Make the flare by striking the plunger several light blows with a lightweight hammer or mallet. Turn the plunger a half turn after each blow and be sure it seats properly before removing the tube from the flaring tool. Check the flare by sliding the sleeve into position over the flare. The outside diameter of the flare should extend approximately one-sixteenth inch beyond the end of the sleeve, but should not be larger than the major outside diameter of the sleeve.
Double Flare

A double flare should be used on 5052-O and 6061-T aluminum alloy tubing for all sizes from 1/8 to 3/8 inch outside diameter. This is necessary to prevent cutting off the flare and failure of the tube assembly under operating pressures. Double flaring is not necessary on steel tubing. See figure 5-14 for an illustration of single and double flared tubing. The double flare is smoother and more concentric than the single flare and, therefore, seals better. It is also more resistant to the shearing effect of torque.

To make the double flare, separate the clamp blocks of the double flaring tool and insert and clamp the tubing with the burred end flush with the top of the clamp. Insert the starting pin into the flaring pin guide and strike the pin sharply with a hammer until the shoulder of the pin stops against the clamp blocks. Remove the starting pin and insert the finishing pin; hammer it until its shoulder rests on the clamp block.


Tubing may be beaded with a hand beading tool, with machine beading rolls, or with grip dies. The method to be used depends on the diameter and wall thickness of the tube and the material from which it was made.

The hand beading tool is used with tubing having 1/4 to 1 inch outside diameter. The bead is formed by using the beader frame with the proper rollers attached. The inside and outside of the tube is lubricated with light oil to reduce the friction between the rollers during beading. The sizes, marked in sixteenths of an inch on the rollers, are for the outside diameter of the tubing that can be beaded with the rollers.

Separate rollers are required for the inside of each tubing size, and care must be taken to use the correct parts when beading. The hand beading tool works somewhat like the tube cutter in that the roller is screwed down intermittently while rotating the beading tool around the tubing. In addition, a small vise (tube holder) is furnished with the kit.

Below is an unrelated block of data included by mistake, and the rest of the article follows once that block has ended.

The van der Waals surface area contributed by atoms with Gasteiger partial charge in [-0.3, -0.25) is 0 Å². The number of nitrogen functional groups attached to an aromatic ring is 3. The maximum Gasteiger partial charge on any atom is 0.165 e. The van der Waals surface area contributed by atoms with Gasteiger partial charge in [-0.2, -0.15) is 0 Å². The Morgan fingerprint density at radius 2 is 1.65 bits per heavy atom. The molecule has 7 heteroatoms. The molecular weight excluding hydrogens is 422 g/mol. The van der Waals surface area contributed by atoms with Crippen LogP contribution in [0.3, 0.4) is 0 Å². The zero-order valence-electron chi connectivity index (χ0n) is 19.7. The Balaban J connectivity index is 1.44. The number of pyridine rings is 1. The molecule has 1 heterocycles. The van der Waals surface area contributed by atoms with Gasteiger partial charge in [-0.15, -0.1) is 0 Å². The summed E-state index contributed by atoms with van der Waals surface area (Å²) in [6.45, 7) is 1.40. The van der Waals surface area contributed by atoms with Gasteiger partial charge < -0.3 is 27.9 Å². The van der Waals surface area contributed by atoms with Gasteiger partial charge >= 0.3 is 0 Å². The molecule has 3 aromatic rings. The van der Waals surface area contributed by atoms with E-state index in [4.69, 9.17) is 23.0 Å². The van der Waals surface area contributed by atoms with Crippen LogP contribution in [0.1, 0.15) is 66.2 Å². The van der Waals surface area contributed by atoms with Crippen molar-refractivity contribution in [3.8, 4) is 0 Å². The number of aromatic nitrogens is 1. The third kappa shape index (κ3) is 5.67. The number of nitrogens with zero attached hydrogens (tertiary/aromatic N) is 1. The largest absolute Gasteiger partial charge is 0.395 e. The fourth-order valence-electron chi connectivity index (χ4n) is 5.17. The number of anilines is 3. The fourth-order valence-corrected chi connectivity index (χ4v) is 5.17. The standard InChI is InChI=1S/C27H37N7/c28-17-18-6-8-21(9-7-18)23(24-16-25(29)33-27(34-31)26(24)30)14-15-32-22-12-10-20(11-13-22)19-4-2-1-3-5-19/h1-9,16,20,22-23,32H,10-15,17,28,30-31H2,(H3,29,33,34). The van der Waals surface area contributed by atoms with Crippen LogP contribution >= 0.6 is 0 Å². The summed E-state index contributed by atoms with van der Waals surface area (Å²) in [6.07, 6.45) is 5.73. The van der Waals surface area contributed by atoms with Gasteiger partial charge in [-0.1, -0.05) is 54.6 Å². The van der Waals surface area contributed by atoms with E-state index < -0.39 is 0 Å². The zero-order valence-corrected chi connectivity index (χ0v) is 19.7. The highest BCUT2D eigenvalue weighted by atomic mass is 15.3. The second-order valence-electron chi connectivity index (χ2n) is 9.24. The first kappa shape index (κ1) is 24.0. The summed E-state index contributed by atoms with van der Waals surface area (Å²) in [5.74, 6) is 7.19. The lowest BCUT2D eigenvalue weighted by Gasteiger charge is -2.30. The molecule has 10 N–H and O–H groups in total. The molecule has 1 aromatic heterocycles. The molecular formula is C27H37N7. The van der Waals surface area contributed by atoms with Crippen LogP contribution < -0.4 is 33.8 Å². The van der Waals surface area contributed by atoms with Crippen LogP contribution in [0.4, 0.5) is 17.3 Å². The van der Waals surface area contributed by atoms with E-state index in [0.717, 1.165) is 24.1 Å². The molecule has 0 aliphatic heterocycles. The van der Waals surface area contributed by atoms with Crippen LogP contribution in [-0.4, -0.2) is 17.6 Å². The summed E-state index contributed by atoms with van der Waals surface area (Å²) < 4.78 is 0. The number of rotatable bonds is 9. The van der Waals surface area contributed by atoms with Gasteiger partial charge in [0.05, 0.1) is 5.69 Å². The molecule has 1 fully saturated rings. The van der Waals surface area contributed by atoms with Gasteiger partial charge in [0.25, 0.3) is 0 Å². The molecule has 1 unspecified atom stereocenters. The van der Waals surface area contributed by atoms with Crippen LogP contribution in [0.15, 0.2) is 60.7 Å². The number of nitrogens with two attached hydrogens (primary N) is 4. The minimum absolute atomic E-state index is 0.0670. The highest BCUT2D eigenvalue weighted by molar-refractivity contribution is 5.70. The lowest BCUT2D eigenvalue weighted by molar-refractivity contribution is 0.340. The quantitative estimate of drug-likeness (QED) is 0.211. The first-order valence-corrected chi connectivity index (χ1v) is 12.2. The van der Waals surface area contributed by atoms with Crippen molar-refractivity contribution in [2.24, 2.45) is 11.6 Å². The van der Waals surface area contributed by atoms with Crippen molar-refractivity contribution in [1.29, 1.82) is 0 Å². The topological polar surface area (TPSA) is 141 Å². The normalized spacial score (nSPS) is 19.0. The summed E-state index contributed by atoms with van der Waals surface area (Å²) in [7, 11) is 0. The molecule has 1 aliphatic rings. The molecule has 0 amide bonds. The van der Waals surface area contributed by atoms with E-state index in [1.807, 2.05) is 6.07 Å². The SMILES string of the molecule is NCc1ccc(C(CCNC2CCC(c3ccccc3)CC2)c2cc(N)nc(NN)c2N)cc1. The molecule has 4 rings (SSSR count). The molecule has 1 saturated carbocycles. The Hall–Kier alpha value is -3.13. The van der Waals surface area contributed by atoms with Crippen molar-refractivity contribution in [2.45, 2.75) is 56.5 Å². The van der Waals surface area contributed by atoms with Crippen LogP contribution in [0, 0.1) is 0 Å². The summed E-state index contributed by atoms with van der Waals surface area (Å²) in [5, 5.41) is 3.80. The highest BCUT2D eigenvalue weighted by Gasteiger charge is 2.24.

Other methods and types of beading tools and machines are available, but the hand beading tool is used most often. As a rule, beading machines are limited to use with large diameter tubing, over 1 15/16 inch, unless special rollers are supplied. The grip die method of beading is confined to small tubing.

Flareless Tube Assemblies

Although the use of flareless tube fittings eliminates all tube flaring, another operation, referred to as presetting, is necessary prior to installation of a new flareless tube assembly. Figure 5-15 (steps 1, 2, and 3) illustrates the presetting operation, which is performed as follows:

(a) Cut the tube to the correct length, with the ends perfectly square. Deburr the inside and outside of the tube. Slip the nut, then the sleeve, over the tube (step 1).

(b) Lubricate the threads of the fitting and nut with hydraulic fluid. Place the fitting in a vise (step 2), and hold the tubing firmly and squarely on the seat in the fitting. (Tube must bottom firmly in the fitting.) Tighten the nut until the cutting edge of the sleeve grips the tube. This point is determined by slowly turning the tube back and forth while tightening the nut. When the tube no longer turns, the nut is ready for final tightening.

(c) Final tightening depends upon the tubing. For aluminum alloy tubing up to and including 1/2 inch outside diameter, tighten the nut from one to one and one-sixth turns. For steel tubing and aluminum alloy tubing over 1/2 inch outside diameter, tighten from one and one-sixth to one and one-half turns.

After presetting the sleeve, disconnect the tubing from the fitting and check the following points

(a) The tube should extend 3/32 to 1/8 inch beyond the sleeve pilot; otherwise blowoff may occur.

(b) The sleeve pilot should contact the tube or have a maximum clearance of 0.005 inch for aluminum alloy tubing or 0.015 inch for steel tubing.

(c) A slight collapse of the tube at the sleeve cut is permissible. No movement of the sleeve pilot, except rotation, is permissible.